So Avatar is a curious film: it follows the ‘White Messiah’ model faithfully, but then ruptures it at critical moments.
I’m hesitant to subject Avatar to prolonged philosophical analysis – after all, Hollywood movies are known for being inconsistent. Yet the film’s hybrid narrative is not without significance. It reflects how multiculturalism, environmentalism, feminism and indigenous struggles have shifted conversations about culture and imperialism while leaving every economic fundamental unchanged.
Indigenous movements, in particular, have issued powerful critiques of imperialism, condemning not only the cruel mechanics of colonial rule, but also their devastating cultural impact via the reification of science, rationalism, and industrialization. The demands of indigenous movements have stretched beyond inclusion and space in dominant ‘white’ cultures to equal regard for difference, marked by oral traditions of knowledge, communitarian political structures, and spiritual systems based in ancestor worship.
How remarkable that the radical multiculturalism born of indigenous struggles is reproduced in Avatar, a thoroughly mainstream production! It’s no wonder that Evo Morales, Bolivia’s first fully indigenous head of state, has praised the film for its “profound show of resistance to capitalism and the struggle for the defence of nature.”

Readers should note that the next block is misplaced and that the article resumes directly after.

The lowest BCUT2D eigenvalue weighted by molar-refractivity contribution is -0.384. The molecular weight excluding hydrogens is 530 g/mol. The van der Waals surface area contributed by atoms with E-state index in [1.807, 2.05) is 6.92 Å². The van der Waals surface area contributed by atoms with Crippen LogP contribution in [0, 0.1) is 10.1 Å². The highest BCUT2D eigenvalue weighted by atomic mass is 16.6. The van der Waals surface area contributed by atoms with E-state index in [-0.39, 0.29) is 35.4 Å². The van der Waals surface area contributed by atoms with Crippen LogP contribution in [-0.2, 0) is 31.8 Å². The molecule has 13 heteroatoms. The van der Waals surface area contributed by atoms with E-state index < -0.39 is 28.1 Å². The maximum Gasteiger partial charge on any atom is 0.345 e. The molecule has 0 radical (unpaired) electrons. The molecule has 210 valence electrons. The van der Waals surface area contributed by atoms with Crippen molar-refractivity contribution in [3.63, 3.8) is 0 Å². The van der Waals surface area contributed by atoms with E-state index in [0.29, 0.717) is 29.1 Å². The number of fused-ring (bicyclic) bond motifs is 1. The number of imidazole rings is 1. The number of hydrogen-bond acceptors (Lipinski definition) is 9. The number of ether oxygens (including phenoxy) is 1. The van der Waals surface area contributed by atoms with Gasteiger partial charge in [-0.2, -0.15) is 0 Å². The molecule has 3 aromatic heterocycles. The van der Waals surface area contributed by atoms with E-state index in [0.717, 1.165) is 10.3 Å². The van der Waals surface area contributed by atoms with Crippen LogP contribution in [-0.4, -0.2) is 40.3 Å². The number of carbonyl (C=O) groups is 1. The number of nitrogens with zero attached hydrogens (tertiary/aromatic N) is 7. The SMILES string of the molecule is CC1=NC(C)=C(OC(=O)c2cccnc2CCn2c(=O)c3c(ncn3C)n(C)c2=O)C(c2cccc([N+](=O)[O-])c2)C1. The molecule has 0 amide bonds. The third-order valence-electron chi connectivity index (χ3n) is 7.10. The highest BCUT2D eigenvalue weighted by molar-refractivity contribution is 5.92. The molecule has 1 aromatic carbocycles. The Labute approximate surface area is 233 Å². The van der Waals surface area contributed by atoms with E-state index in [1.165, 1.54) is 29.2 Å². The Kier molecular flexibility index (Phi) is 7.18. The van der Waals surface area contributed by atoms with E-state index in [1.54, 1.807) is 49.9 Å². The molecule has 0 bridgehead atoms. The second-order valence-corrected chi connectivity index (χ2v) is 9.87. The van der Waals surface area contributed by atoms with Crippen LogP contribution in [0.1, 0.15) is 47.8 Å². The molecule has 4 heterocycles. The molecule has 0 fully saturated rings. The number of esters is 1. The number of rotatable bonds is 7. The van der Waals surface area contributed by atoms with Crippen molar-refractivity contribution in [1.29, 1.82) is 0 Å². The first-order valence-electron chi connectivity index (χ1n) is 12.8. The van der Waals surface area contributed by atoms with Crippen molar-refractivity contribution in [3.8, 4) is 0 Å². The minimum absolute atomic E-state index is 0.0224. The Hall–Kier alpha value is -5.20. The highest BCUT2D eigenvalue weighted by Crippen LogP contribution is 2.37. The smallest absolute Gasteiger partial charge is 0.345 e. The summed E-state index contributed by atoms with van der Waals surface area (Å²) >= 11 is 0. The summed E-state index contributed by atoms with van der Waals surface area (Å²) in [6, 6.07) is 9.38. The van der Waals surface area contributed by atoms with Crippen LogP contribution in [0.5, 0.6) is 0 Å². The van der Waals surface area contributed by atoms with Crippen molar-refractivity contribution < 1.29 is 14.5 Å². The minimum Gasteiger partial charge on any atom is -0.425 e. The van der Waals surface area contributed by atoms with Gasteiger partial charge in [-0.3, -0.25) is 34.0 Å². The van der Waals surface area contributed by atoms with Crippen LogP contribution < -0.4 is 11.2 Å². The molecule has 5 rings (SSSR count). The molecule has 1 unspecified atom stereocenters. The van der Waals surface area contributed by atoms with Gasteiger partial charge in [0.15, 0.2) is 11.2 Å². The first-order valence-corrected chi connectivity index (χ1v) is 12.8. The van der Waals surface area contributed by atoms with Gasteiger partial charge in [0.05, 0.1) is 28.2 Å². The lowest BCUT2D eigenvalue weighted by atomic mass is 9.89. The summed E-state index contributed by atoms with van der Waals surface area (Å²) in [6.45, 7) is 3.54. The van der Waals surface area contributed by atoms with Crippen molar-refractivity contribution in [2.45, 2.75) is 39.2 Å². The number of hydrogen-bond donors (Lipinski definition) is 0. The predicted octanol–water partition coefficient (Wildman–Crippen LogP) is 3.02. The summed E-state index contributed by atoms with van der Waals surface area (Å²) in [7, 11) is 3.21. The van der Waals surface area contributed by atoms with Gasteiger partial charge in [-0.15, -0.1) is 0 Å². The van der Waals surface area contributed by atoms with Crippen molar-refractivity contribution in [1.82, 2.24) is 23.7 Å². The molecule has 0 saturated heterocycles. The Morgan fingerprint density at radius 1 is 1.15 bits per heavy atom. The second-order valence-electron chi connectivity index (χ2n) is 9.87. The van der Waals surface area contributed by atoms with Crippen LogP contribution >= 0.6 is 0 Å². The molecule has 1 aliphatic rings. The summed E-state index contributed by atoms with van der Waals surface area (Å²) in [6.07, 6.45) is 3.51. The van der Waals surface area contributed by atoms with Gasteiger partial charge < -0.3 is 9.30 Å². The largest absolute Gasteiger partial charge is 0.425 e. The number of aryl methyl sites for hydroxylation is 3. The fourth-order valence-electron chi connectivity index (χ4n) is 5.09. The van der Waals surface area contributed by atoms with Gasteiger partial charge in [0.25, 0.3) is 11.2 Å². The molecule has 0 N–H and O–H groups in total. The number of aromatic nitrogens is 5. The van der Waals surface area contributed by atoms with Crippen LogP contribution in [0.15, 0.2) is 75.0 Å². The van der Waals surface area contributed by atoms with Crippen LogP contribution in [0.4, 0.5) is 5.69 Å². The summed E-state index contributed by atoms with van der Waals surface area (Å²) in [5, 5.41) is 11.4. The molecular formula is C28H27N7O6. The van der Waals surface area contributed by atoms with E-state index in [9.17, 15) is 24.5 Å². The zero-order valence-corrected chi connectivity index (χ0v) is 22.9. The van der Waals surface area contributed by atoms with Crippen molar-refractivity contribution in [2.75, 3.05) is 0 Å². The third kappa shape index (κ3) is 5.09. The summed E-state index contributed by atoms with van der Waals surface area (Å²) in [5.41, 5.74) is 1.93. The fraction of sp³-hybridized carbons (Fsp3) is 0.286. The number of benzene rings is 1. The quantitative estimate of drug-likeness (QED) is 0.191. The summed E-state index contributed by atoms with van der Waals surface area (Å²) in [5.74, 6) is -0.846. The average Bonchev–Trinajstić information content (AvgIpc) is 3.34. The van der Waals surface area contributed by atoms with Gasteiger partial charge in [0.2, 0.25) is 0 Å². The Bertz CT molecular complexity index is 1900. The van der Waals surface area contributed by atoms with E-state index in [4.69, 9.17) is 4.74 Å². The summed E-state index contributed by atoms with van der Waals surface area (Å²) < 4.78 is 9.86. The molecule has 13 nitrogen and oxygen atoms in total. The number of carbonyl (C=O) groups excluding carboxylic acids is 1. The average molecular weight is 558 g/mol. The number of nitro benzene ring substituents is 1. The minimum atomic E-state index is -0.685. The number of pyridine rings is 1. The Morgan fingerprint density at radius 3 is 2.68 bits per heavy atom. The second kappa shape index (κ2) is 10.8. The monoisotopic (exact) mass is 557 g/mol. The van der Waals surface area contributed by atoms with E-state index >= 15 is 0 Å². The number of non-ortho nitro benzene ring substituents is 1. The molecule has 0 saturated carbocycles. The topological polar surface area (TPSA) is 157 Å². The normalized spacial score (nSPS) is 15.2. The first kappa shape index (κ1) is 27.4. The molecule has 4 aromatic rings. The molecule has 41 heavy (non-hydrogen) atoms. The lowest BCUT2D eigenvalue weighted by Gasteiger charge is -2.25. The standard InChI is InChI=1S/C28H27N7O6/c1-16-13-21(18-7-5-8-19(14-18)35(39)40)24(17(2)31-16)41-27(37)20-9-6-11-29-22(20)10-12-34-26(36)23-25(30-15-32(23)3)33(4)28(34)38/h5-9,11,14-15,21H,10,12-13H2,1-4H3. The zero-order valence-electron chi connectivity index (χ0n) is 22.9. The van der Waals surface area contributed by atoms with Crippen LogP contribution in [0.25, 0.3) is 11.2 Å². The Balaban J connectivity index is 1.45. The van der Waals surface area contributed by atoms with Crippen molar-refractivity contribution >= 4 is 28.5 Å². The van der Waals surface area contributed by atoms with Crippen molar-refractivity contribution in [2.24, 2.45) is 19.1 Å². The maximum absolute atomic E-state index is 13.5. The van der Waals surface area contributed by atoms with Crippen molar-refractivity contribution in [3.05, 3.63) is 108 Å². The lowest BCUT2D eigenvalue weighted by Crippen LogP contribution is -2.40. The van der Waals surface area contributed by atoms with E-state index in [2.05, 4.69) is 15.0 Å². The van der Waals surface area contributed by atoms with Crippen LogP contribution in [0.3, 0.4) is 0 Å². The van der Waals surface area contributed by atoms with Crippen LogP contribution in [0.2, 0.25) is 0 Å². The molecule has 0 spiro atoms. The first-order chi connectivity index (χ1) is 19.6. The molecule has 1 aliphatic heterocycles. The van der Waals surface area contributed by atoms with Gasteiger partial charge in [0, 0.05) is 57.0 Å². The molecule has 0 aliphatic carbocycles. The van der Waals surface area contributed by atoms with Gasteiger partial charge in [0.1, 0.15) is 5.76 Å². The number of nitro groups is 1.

Morales’s pithy tribute left me wondering if behind the racism allegation lie deeper anxieties about the film’s glib indictment of modern notions of progress, including monotheism. Telegraph blogger Will Heaven – who wrote a scathing review of Avatar’s “racist subtext” in December – recently defended a Vatican spokesman’s concern that Avatar will turn environmentalism into a “new divinity.” “He’s right to be worried,” Heaven declared.
Perhaps if Cameron had foregone the economic logic of casting Worthington in the lead, he would have made a ridiculously subversive film, one worthy of all the fuss.
But the point is that he didn’t. And as the possibilities of genuine dissent unravel into a confusing carnival of their cooptation, the racism charges stick.
Cameron delivers his anti-modernity, pro-indigeneity and deep ecology parable through the most advanced of cinematic technologies and the body of a handsome white man.
We get to revel in our equal regard for Na’vi culture from the safest distance possible –“4.4 light years from Earth” to be precise – while adjusting our 3D glasses and munching on overpriced popcorn. Cameron has it both ways, knowing that we do too.
I'd forgive Cameron’s doublespeak and give Avatar Oscars for art direction, make-up, visual effects and costume design. But the coveted Best Picture award should go to Up in the Air, a far more down to earth film (pun intended).